In Search of a Prayer During a Trying Time


Photo from Max Pixel.

Last Wednesday I had anterior cervical discectomy and fusion surgery done on my neck. Two of my discs were bulging so badly they were pushing on my spine. My arm had been numb for several months and even though I did physical therapy for over a year in an attempt to avoid the surgery, I could longer wait and the procedure was finally scheduled. Four hours and six screws later, I am recuperating nicely and the benefits of the surgery were instantly felt. I woke up with no numbness or tingling in my arm, and am thrilled with the results.

My procedure was done at Providence Saint Joseph Medical Center in Burbank. When I checked in for surgery I immediately asked if I could see the rabbi from the Spiritual Care department for a prayer. I clarified that if a rabbi was not available, I would happily pray with any member of the clergy. I simply wanted to pray with someone dedicated to God, and the religious affiliation was not that important. As I sat with my son and told him how much I wanted for the rabbi to come and say a prayer, and he assured me it would be fine and we could pray on our own, but not to worry because someone was coming.

I was waiting for the nurse to arrive to insert an IV when Chaplain Phil Kiehl walked in. He introduced himself and said he stopped by as he had heard I wanted to pray with him. I almost started to cry I was so happy to see him. He sat with me and my son and took time to get to know us. He asked about the operation, who the surgeon was, who the anesthesiologist was, what my pain was, and what the goal was. After we chatted for a few minutes he joined hands with me and my son and gave what can only be described as a perfect prayer.

It was kind and honest and made me feel very safe in my faith. It was a prayer of compassion and blessings. When Phil left the room, me and my son turned to each other and both said it was the most wonderful prayer and had left us feeling happy and at peace. I went into surgery feeling comfortable with my medical team and embraced by God. The following day as I rested and waited for the doctor to give permission for me to leave the hospital, a woman from the clergy office stopped by. Her name was Rebecca Stringer and she was paying me an unexpected visit to check in on me as she heard I was leaving.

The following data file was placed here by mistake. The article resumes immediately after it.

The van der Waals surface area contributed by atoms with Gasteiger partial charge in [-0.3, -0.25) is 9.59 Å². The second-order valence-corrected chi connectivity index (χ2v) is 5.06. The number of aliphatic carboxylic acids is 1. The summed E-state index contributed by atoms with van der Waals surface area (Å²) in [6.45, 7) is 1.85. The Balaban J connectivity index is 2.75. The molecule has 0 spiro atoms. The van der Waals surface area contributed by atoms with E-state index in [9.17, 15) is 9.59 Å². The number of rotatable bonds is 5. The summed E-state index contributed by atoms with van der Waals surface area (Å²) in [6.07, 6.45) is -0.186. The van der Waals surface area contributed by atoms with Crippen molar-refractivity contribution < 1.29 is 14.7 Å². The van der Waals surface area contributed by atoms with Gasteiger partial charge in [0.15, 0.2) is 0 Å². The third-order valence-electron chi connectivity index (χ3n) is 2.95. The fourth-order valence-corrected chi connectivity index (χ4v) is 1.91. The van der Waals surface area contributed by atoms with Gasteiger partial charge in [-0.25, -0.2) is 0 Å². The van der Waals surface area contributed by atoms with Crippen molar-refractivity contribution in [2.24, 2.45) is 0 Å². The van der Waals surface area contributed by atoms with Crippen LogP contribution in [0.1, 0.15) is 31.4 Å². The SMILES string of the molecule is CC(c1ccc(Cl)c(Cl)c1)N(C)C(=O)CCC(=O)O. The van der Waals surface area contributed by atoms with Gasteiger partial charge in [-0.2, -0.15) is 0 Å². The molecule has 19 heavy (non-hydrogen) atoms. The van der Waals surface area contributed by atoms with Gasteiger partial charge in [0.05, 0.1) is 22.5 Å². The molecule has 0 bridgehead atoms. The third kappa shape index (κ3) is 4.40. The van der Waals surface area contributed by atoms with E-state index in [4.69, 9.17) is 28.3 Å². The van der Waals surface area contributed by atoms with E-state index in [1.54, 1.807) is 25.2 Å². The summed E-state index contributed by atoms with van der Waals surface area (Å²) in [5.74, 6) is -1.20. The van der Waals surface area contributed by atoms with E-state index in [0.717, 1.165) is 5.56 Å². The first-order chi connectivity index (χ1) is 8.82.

She had a beautiful smile and a warmth I could feel. Her soul was visible and I was profoundly moved by her. We spoke about prayer and the importance it has in both of our lives. We spoke about our children and she shared she had lost a child to cancer. Her beloved little boy had passed away and she spoke of him in a way that painted a picture of love. This angel has a remarkable mother who is rooted in prayer and faith. She helped me more than she could ever know. We did not share the same religion, but we shared a life of faith which was respectful and embracing in a way that I wish it could be for everyone.

She held my hand and said a prayer that made me cry. I will forever remember her generosity of spirit and the feeling it gave me. Her words brought me real healing. We may practice different religions, but we pray to the same God and our exchange was special. I am a woman of faith and have experienced many blessings, but this was a rare moment of an authentic spiritual connection to another human being. We were sisters in prayer and I felt God holding onto us. When you can connect through God, without the judgment of religion, it is remarkable.

When Rebecca left my room I had a feeling of gratitude in the wake of her grace. My surgery was a success and I thank Phil and Rebecca for their kindness. Prayer is personal and mine is generally private, but my prayer this week had company and it was lovely. There is power in prayer and when voices join together it is wonderful. I feel great and am getting stronger each day. I was terrified going into the surgery and am relieved it is over and went so well. Life is good and good health is a blessing. I am grateful, happy, healthy, and keeping the faith.


Ilana Angel writes the Keeping the Faith blog at jewishjournal.com.

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